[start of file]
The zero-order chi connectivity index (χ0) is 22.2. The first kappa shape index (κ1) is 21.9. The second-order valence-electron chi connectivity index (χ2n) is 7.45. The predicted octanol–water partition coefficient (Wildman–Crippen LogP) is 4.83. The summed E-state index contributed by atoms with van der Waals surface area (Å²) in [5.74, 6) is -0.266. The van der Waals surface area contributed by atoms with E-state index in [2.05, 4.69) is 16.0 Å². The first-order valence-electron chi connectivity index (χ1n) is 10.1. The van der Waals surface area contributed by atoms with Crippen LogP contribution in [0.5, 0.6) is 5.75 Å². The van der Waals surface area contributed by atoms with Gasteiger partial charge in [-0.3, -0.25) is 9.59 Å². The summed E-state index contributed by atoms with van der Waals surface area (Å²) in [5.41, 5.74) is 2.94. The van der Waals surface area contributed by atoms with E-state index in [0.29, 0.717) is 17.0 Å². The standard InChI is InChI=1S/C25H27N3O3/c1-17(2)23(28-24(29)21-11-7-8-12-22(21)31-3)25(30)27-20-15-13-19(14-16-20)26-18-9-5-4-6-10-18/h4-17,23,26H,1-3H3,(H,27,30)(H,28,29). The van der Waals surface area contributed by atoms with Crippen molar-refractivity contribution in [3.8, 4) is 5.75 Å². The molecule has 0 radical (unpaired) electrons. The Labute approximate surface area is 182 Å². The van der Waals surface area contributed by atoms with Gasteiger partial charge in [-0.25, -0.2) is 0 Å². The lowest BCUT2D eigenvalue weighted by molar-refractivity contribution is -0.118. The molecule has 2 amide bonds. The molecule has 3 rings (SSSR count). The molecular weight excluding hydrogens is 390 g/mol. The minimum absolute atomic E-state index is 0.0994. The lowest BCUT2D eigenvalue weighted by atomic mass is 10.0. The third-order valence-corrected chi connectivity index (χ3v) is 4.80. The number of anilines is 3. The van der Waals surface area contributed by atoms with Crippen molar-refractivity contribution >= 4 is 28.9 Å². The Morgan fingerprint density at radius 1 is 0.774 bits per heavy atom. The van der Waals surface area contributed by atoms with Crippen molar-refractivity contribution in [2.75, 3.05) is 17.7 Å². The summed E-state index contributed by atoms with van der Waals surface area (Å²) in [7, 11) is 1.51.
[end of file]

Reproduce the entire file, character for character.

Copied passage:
The zero-order chi connectivity index (χ0) is 22.2. The first kappa shape index (κ1) is 21.9. The second-order valence-electron chi connectivity index (χ2n) is 7.45. The predicted octanol–water partition coefficient (Wildman–Crippen LogP) is 4.83. The summed E-state index contributed by atoms with van der Waals surface area (Å²) in [5.74, 6) is -0.266. The van der Waals surface area contributed by atoms with E-state index in [2.05, 4.69) is 16.0 Å². The first-order valence-electron chi connectivity index (χ1n) is 10.1. The van der Waals surface area contributed by atoms with Crippen LogP contribution in [0.5, 0.6) is 5.75 Å². The van der Waals surface area contributed by atoms with Gasteiger partial charge in [-0.3, -0.25) is 9.59 Å². The summed E-state index contributed by atoms with van der Waals surface area (Å²) in [5.41, 5.74) is 2.94. The van der Waals surface area contributed by atoms with E-state index in [0.29, 0.717) is 17.0 Å². The standard InChI is InChI=1S/C25H27N3O3/c1-17(2)23(28-24(29)21-11-7-8-12-22(21)31-3)25(30)27-20-15-13-19(14-16-20)26-18-9-5-4-6-10-18/h4-17,23,26H,1-3H3,(H,27,30)(H,28,29). The van der Waals surface area contributed by atoms with Crippen molar-refractivity contribution in [3.8, 4) is 5.75 Å². The molecule has 0 radical (unpaired) electrons. The Labute approximate surface area is 182 Å². The van der Waals surface area contributed by atoms with Gasteiger partial charge in [-0.25, -0.2) is 0 Å². The lowest BCUT2D eigenvalue weighted by molar-refractivity contribution is -0.118. The molecule has 2 amide bonds. The molecule has 3 rings (SSSR count). The molecular weight excluding hydrogens is 390 g/mol. The minimum absolute atomic E-state index is 0.0994. The lowest BCUT2D eigenvalue weighted by atomic mass is 10.0. The third-order valence-corrected chi connectivity index (χ3v) is 4.80. The number of anilines is 3. The van der Waals surface area contributed by atoms with Crippen molar-refractivity contribution >= 4 is 28.9 Å². The Morgan fingerprint density at radius 1 is 0.774 bits per heavy atom. The van der Waals surface area contributed by atoms with Crippen molar-refractivity contribution in [2.75, 3.05) is 17.7 Å². The summed E-state index contributed by atoms with van der Waals surface area (Å²) in [7, 11) is 1.51.